The Latte Factor by David Bach is an entry-level personal finance book. The book is written in a story format. This book is not about cutting off your morning coffee to save money. This book teaches you to build a rich life.
Another example of a great financial book that was written in a parable is “The Alchemist” by Paolo Coelho.
If you haven’t read The Latte Factor, I would suggest that you read it with an open mind, and don’t get bogged down by the concept of cutting off your morning coffee.
I personally enjoyed reading the book and I want to share four hidden lessons that you might not notice from the book.
David Bach, the author, shared shocking statistics that state “80% men died married, 80% women died widowed. And, 80% of those women live in poverty after the husband died.”
My jaw dropped. Fear swooped in.
I start imagining what would happen if my wife and children have to go through that terrible situation.
I don’t mean that my wife is not capable of working or managing money, but as of today, I (Donny, the husband) am the breadwinner, bills payer, and passwords hoarder.
As a parent, can you see the danger of not having financial goals as a family or shared responsibility in managing money?
Are you a Passwords Hoarder?
At one point, my wife asked me to write all the usernames and passwords for all bills and banks in her secret notebook. Unfortunately, I can’t keep the book in-sync with the actual password. There were many occasions where I need to change the password when I don’t have easy access to the “secret notebook”.
However, I am aware of the terror for my wife not able to access our money if something bad happens to me. So, I signed up for a password management software that we can access from multiple computers. Now, I just need to share 1 password with my wife and she should be able to access all the bills and bank accounts.
In the future, I would love to eventually have a date night with my wife where the two of us can spend time to talk about our family goals in faith, raising family, and finance without interruption from the children. But for now, I just want to make sure she is more involved in our financial management where she can access and find the information on her own.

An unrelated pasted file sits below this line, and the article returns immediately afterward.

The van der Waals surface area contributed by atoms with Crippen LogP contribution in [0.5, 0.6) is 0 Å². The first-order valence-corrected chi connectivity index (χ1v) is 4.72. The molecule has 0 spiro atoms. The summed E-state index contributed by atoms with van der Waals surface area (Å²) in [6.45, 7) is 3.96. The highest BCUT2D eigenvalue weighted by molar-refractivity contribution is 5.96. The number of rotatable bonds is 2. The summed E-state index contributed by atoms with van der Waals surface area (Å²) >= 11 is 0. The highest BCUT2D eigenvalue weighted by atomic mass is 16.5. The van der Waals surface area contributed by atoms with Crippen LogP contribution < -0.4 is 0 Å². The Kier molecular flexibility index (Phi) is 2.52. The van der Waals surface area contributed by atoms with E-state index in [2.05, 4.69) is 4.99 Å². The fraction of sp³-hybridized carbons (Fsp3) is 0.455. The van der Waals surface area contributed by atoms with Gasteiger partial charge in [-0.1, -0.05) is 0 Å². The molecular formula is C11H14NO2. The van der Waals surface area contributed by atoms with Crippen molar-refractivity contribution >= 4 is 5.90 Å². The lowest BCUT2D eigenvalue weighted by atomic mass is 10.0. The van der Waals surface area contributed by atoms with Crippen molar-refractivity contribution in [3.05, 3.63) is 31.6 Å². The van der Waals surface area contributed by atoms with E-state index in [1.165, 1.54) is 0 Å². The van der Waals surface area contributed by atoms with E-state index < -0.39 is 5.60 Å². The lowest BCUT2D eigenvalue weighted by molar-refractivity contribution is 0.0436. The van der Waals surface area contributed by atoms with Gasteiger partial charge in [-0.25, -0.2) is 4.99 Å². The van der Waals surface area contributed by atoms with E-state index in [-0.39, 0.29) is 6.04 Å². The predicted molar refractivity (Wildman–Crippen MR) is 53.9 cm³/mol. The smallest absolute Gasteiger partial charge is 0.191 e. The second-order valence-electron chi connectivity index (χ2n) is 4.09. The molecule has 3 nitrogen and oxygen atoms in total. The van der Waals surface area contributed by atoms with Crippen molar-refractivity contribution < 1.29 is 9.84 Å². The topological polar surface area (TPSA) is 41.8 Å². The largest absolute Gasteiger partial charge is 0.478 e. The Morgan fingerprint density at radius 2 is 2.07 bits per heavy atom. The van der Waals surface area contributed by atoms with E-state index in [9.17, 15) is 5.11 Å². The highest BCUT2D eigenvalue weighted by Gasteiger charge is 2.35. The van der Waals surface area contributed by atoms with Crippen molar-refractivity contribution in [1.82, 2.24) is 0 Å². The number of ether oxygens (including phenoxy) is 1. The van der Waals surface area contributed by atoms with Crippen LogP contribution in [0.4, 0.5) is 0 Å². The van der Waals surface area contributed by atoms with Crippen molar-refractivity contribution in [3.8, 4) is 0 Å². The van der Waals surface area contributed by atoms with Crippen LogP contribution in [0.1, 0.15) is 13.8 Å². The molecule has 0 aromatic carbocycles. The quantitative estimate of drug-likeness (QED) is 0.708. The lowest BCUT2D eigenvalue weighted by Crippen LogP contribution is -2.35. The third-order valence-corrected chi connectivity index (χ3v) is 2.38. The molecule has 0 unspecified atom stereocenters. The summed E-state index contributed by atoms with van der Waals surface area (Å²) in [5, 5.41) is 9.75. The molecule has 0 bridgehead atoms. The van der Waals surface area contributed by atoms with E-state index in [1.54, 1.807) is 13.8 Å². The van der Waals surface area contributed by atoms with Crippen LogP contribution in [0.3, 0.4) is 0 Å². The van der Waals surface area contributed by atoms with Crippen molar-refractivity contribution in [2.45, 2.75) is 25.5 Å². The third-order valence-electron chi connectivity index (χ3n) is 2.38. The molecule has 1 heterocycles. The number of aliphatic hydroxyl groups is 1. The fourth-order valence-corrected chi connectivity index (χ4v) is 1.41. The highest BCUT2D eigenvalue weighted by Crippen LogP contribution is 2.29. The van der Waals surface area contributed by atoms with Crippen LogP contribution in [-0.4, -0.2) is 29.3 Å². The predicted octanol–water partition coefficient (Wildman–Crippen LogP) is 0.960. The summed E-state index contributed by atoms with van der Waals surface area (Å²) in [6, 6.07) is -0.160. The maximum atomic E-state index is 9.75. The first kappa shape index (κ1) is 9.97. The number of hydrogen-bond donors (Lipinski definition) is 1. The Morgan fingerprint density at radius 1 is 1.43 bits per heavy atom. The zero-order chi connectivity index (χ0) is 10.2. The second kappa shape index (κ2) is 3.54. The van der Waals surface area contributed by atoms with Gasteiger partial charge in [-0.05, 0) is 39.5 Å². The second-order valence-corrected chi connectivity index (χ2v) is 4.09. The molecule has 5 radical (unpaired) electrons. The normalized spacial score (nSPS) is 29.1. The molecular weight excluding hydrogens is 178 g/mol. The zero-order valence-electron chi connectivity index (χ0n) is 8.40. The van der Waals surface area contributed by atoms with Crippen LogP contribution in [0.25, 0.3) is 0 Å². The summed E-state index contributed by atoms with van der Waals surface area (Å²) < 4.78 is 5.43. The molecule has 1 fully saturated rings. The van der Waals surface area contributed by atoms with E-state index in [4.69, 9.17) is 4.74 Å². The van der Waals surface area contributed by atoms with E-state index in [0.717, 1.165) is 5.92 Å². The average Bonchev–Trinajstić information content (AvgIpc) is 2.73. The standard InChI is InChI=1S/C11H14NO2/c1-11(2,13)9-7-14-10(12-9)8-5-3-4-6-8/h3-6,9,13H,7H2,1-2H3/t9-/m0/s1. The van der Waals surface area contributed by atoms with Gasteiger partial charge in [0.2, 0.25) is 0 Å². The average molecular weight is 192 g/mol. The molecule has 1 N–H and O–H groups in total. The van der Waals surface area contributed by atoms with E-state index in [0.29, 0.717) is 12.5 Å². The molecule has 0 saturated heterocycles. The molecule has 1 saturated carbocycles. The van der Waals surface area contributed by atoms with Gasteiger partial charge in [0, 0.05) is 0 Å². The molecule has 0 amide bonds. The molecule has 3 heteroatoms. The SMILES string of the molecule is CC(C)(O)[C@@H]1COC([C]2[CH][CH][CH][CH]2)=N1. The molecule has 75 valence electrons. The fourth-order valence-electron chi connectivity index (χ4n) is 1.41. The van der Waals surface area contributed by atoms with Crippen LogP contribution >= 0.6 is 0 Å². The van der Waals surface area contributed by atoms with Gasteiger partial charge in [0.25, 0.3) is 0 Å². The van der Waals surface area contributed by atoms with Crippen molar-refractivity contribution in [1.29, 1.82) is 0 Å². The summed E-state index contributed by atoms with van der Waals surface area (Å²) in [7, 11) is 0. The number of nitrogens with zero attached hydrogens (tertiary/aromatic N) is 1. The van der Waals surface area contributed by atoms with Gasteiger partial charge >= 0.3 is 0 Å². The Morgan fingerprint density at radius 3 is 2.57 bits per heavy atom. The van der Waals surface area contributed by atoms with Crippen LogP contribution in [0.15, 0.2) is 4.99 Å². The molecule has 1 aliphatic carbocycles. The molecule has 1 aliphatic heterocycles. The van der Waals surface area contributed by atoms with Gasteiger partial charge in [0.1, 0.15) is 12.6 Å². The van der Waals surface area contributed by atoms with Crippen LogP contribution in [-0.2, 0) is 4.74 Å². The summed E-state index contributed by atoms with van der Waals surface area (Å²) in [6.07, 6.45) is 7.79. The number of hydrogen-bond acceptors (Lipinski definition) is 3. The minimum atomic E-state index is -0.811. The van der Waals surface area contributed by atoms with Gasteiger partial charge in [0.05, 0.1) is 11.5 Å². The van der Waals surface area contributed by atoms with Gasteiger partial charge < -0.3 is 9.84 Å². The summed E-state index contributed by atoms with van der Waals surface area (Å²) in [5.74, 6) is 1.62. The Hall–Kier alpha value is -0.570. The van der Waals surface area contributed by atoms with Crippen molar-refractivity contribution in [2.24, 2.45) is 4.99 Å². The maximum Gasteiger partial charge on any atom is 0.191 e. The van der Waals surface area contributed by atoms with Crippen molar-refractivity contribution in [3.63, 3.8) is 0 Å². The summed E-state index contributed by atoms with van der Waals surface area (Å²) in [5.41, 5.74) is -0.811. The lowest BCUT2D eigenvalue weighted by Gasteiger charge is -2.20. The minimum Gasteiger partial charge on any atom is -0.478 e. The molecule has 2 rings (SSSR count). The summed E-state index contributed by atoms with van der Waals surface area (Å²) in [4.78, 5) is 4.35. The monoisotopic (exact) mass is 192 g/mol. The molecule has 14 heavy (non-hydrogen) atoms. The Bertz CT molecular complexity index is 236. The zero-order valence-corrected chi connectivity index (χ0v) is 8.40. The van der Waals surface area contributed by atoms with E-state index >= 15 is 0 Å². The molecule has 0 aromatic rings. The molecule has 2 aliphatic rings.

After all, family finance should be a shared responsibility among all family members where everyone works towards the same goal. How can you save money when everyone else in the family is blowing off your budget?
Remember, share your family financial responsibility with the whole family.
Hidden Lesson 2: Have an open mind, and be curious
The main character in “The Latte Factor” is Zoey, a 27-year single female who lives in New York, and work for a travel magazine with a decent salary. Additionally, we have Henry, a charismatic middle-aged man who owns the coffee shop, and many other buildings in the neighborhood. Henry becomes a mentor to Zoey and teaches her the 3 secrets to financial freedoms:
- Pay yourself first
- Don’t budget – make it automatic
- Find your WHY factor.
However, you might miss that Zoey has another mentor. Her lady-boss (sorry, I can’t remember her name). They’ve known each other for a long time. Her boss is the first one who confronted Zoey about her limiting belief in personal finance. Furthermore, her boss told Zoey to talk to Henry at the coffee shop.
Zoey’s curiosity and open-mindedness help her gain new knowledge and skills that take her to a new life.
The skills and knowledge that got you here won’t be able to get you to the there. Keep learning.
Hidden Lesson 3: Chase your dreams
Zoe’s mom has sacrificed many of her personal dreams and living a mediocre life for stability and comfort. However, in her final moment, lying on her deathbed, she told Zoey to chase her own dreams and not having any regrets.
Even though the author describes the importance of chasing your dreams this lesson in the book, it is worth mentioning as a hidden lesson because this story is based on David Bach’s personal story. You can listen to David’s beautiful and touching story about his grandma during his interview with Marie Forleo.
Hidden Lesson 4: It could be a reflection of yourself
Many best-seller books are brought to life into a movie. Unfortunately, many people who have read the original book often said the movie is not as good as the book.
I think the most powerful thing that comes from a story or parable is your imagination. It’s not easy for anybody to replace your ideal imagination with their interpretation of a story.
When I was reading the book, I found myself nodding and relating myself to those different characters in the book. I really enjoyed the Latte Factor.
I was surprised to found out the top two reviews at goodreads.com gave a one-star rating. The overall rate is 4.14 out of 5 stars (at the time I write this article). Those top 2 reviewers believed the author made a strong judgment that woman is bad with money, and a middle-aged man has to come and rescue her. Just like the old classic Disney’s princess movies back in the 1980s.
Your interpretation of the story in the Latte Factor might be a reflection of yourself and your life experiences. It could be hard for you to grasp all the golden nuggets from this book if you feel angry. For example, you’ve heard enough people telling you to stop buying your luxury coffee. You’re unlikely to read this book because you’re not going to hear people telling you what to do with your coffee….. ever again !!
My advice to you is to replace the word “latte” with “kolaches” (or whatever word that does not offend you) when you read this book. 🙂 Pick something that does not make you angry. “The
Latte Kolaches Factor” is truly a good book for someone who wants to start making changes in their personal finance.
If you’ve read the Latte factor, what’s your biggest take away from the book? If you haven’t read the book, you should at least listen to his interview with Marie Forleo.